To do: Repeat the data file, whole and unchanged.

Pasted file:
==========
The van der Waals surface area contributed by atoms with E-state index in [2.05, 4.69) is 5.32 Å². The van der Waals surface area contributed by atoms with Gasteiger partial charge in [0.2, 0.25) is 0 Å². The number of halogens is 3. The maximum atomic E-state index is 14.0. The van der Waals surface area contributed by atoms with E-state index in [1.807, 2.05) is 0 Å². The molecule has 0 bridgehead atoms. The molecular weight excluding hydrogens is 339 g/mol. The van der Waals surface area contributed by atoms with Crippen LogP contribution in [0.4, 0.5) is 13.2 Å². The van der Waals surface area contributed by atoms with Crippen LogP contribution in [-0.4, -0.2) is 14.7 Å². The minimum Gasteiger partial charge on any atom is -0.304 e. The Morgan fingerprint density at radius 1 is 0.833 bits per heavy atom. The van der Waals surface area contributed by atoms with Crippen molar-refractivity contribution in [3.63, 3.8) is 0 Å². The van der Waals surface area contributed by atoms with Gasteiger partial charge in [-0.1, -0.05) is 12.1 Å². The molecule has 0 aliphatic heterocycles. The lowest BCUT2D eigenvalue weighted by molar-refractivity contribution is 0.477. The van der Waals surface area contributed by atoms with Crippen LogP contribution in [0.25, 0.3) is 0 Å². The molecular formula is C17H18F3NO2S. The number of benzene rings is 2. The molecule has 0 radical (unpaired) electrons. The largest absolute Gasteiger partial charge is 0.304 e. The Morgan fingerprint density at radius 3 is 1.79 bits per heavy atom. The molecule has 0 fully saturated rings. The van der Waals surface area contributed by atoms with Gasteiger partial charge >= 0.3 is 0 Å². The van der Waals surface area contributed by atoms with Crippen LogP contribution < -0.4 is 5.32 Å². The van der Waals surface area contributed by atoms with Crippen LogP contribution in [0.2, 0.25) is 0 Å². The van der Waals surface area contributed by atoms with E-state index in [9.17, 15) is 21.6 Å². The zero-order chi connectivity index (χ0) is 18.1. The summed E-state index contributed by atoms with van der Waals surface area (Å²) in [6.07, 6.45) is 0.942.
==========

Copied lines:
The van der Waals surface area contributed by atoms with E-state index in [2.05, 4.69) is 5.32 Å². The van der Waals surface area contributed by atoms with Gasteiger partial charge in [0.2, 0.25) is 0 Å². The number of halogens is 3. The maximum atomic E-state index is 14.0. The van der Waals surface area contributed by atoms with E-state index in [1.807, 2.05) is 0 Å². The molecule has 0 bridgehead atoms. The molecular weight excluding hydrogens is 339 g/mol. The van der Waals surface area contributed by atoms with Crippen LogP contribution in [0.4, 0.5) is 13.2 Å². The van der Waals surface area contributed by atoms with Crippen LogP contribution in [-0.4, -0.2) is 14.7 Å². The minimum Gasteiger partial charge on any atom is -0.304 e. The Morgan fingerprint density at radius 1 is 0.833 bits per heavy atom. The van der Waals surface area contributed by atoms with Crippen molar-refractivity contribution in [3.63, 3.8) is 0 Å². The van der Waals surface area contributed by atoms with Gasteiger partial charge in [-0.1, -0.05) is 12.1 Å². The molecule has 0 aliphatic heterocycles. The lowest BCUT2D eigenvalue weighted by molar-refractivity contribution is 0.477. The van der Waals surface area contributed by atoms with Crippen LogP contribution in [0.25, 0.3) is 0 Å². The molecular formula is C17H18F3NO2S. The number of benzene rings is 2. The molecule has 0 radical (unpaired) electrons. The largest absolute Gasteiger partial charge is 0.304 e. The Morgan fingerprint density at radius 3 is 1.79 bits per heavy atom. The molecule has 0 fully saturated rings. The van der Waals surface area contributed by atoms with Gasteiger partial charge >= 0.3 is 0 Å². The van der Waals surface area contributed by atoms with Crippen LogP contribution < -0.4 is 5.32 Å². The van der Waals surface area contributed by atoms with Crippen LogP contribution in [0.2, 0.25) is 0 Å². The van der Waals surface area contributed by atoms with E-state index in [9.17, 15) is 21.6 Å². The zero-order chi connectivity index (χ0) is 18.1. The summed E-state index contributed by atoms with van der Waals surface area (Å²) in [6.07, 6.45) is 0.942.